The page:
Friday, October 21, 2011

2011 CCSC-E Marymount University

Last week I attended CCSC-E 2011 at Marymount University in Alexandria, VA. The location was great, and the venue was very good. The conference was also very good.

One of the highlights was proximity to the Ballston Metro stop. Admittedly the DC Metro System isn't what it used to be, a darker, dingier, smellier, noisier shadow of its past self. Maybe a sense of community will return to this country someday and people will realize that Oliver Wendell Holmes, Jr., was right when he said taxes are the price of civilization. Anyhow, the first day I drove just a few miles to the Halethorpe MARC station and caught a train to DC. Saturday I drove down to the Greenbelt Metro Station.

But at the conference itself, there were three highlights:
  1. "Going Green with Computing" with panelists Tom Camerlinck, CIO, Greenpeace; Dave Deal, CEO, Community IT Innovations, Inc.; and Jeff Porter, IT Infrastructure Director, Fairfax County, VA. This is an area of growing importance with quite a few organizations, including Google, taking it seriously. For many organizations, the point is to save money and saving energy and materials will effectively do just that.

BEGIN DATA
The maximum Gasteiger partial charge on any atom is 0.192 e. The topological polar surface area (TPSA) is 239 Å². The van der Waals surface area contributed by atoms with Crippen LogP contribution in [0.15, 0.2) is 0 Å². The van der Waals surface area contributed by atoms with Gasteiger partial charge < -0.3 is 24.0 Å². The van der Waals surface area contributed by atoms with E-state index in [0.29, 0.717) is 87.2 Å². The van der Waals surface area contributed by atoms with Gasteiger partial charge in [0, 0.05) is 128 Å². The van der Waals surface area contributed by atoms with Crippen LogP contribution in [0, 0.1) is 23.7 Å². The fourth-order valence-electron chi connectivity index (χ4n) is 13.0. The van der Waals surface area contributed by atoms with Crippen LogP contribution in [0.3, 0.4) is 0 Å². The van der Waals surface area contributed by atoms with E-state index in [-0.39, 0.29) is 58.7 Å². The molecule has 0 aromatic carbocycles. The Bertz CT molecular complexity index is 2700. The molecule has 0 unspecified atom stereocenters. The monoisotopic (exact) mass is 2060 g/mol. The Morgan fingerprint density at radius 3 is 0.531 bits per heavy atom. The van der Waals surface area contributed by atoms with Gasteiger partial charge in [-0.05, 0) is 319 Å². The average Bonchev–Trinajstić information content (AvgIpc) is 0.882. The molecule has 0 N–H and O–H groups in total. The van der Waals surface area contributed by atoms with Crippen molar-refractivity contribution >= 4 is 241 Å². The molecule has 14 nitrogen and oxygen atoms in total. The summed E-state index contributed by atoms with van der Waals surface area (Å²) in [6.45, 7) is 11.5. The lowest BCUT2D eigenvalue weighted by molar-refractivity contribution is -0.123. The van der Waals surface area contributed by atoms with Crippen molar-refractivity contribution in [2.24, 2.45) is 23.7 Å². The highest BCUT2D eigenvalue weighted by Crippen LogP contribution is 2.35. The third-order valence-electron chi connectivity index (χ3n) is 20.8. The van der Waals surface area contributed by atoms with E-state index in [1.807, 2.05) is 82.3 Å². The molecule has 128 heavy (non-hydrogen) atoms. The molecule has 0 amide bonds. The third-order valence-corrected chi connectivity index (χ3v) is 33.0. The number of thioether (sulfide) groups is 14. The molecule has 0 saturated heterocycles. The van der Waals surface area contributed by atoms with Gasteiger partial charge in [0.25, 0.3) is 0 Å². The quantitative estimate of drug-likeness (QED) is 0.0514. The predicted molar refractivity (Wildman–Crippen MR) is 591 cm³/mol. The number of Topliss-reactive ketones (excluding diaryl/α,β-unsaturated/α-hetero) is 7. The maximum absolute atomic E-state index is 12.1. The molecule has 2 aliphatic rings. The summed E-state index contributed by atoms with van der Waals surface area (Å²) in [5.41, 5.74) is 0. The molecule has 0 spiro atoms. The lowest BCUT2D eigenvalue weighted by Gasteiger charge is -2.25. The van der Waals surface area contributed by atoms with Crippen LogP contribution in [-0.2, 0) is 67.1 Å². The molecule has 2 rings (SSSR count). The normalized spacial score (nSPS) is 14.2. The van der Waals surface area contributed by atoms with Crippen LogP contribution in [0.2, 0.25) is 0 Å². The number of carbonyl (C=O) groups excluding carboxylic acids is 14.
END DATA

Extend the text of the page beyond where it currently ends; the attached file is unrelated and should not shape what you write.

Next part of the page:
2. A tutorial, "Introduction to Cryptography" from Seth Bergmann, Rowan University. I went to a similarly-title tutorial at CCSC Central Plains a few years ago, and both were good. I don''t know that I learned anything new about crypto here, but it's always good to attend these things to see material I sometimes teach well-presented by someone else.
  3. Finally, a workshop entitle "How To Deliver a Gentle Introduction to LR Parsing" by David Middleton from Arkansas Tech. Obviously in an IS department I won't be teaching compilers any time soon, but it is an interesting topic and was well-presented. Middleton and Larry Morell presented a workshop entitled "Applying compiling concepts throughout the computing curriculum" at CCSC Midsouth in 2003, which was very good (admission: Larry Morell was a CS prof at W&M when I was an M.S. student there). I think those of us who stayed till the end came away with a better appreciation for LR parsing and a solid introduction to teaching LR. It was long for a late Saturday afternoon, but worth the time.
I enjoyed CCSC 2011 much more than the 2010 instantiation. In 2010 there was an interesting robotics and vision presentation by Grant Braught of Dickinson, but otherwise a fairly bare cupboard leaving me to wonder if CCSC was moving away from CS. Kudos to the 2011 committee and to Marymount University.

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